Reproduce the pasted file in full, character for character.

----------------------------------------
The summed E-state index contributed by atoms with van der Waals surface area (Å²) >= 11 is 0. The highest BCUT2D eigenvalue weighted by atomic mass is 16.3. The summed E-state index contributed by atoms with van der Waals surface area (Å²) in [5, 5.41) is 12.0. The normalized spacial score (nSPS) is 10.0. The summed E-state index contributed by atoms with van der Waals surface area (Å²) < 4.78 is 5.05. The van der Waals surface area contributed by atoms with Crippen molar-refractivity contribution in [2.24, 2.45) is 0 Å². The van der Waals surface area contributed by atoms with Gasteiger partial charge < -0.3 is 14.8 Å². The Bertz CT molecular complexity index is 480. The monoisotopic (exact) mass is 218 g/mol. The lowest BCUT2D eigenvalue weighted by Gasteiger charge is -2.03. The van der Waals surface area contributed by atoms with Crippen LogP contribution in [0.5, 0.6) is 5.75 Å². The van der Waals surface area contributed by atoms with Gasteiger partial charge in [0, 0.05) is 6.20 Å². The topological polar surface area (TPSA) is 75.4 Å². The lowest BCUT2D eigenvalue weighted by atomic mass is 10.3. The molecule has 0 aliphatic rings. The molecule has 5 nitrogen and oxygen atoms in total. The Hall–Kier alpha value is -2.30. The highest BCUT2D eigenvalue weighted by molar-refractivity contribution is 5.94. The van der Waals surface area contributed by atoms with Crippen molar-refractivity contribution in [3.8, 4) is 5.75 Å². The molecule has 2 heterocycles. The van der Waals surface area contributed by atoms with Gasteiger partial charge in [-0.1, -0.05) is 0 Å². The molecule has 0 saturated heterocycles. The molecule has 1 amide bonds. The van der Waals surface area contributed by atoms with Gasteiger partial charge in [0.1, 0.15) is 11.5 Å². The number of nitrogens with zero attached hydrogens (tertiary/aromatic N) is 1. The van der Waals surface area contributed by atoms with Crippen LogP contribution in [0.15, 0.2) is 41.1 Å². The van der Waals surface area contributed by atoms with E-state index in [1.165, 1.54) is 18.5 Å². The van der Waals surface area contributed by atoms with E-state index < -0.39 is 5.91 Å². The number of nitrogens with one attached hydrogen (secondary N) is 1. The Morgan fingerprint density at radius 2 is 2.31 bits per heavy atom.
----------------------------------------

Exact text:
The summed E-state index contributed by atoms with van der Waals surface area (Å²) >= 11 is 0. The highest BCUT2D eigenvalue weighted by atomic mass is 16.3. The summed E-state index contributed by atoms with van der Waals surface area (Å²) in [5, 5.41) is 12.0. The normalized spacial score (nSPS) is 10.0. The summed E-state index contributed by atoms with van der Waals surface area (Å²) < 4.78 is 5.05. The van der Waals surface area contributed by atoms with Crippen molar-refractivity contribution in [2.24, 2.45) is 0 Å². The van der Waals surface area contributed by atoms with Gasteiger partial charge < -0.3 is 14.8 Å². The Bertz CT molecular complexity index is 480. The monoisotopic (exact) mass is 218 g/mol. The lowest BCUT2D eigenvalue weighted by Gasteiger charge is -2.03. The van der Waals surface area contributed by atoms with Crippen LogP contribution in [0.5, 0.6) is 5.75 Å². The van der Waals surface area contributed by atoms with Gasteiger partial charge in [0, 0.05) is 6.20 Å². The topological polar surface area (TPSA) is 75.4 Å². The lowest BCUT2D eigenvalue weighted by atomic mass is 10.3. The molecule has 0 aliphatic rings. The molecule has 5 nitrogen and oxygen atoms in total. The Hall–Kier alpha value is -2.30. The highest BCUT2D eigenvalue weighted by molar-refractivity contribution is 5.94. The van der Waals surface area contributed by atoms with Crippen molar-refractivity contribution in [3.8, 4) is 5.75 Å². The molecule has 2 heterocycles. The van der Waals surface area contributed by atoms with Gasteiger partial charge in [-0.1, -0.05) is 0 Å². The molecule has 0 saturated heterocycles. The molecule has 1 amide bonds. The van der Waals surface area contributed by atoms with Gasteiger partial charge in [0.1, 0.15) is 11.5 Å². The number of nitrogens with zero attached hydrogens (tertiary/aromatic N) is 1. The van der Waals surface area contributed by atoms with Crippen LogP contribution in [0.15, 0.2) is 41.1 Å². The van der Waals surface area contributed by atoms with E-state index in [1.165, 1.54) is 18.5 Å². The van der Waals surface area contributed by atoms with E-state index < -0.39 is 5.91 Å². The number of nitrogens with one attached hydrogen (secondary N) is 1. The Morgan fingerprint density at radius 2 is 2.31 bits per heavy atom.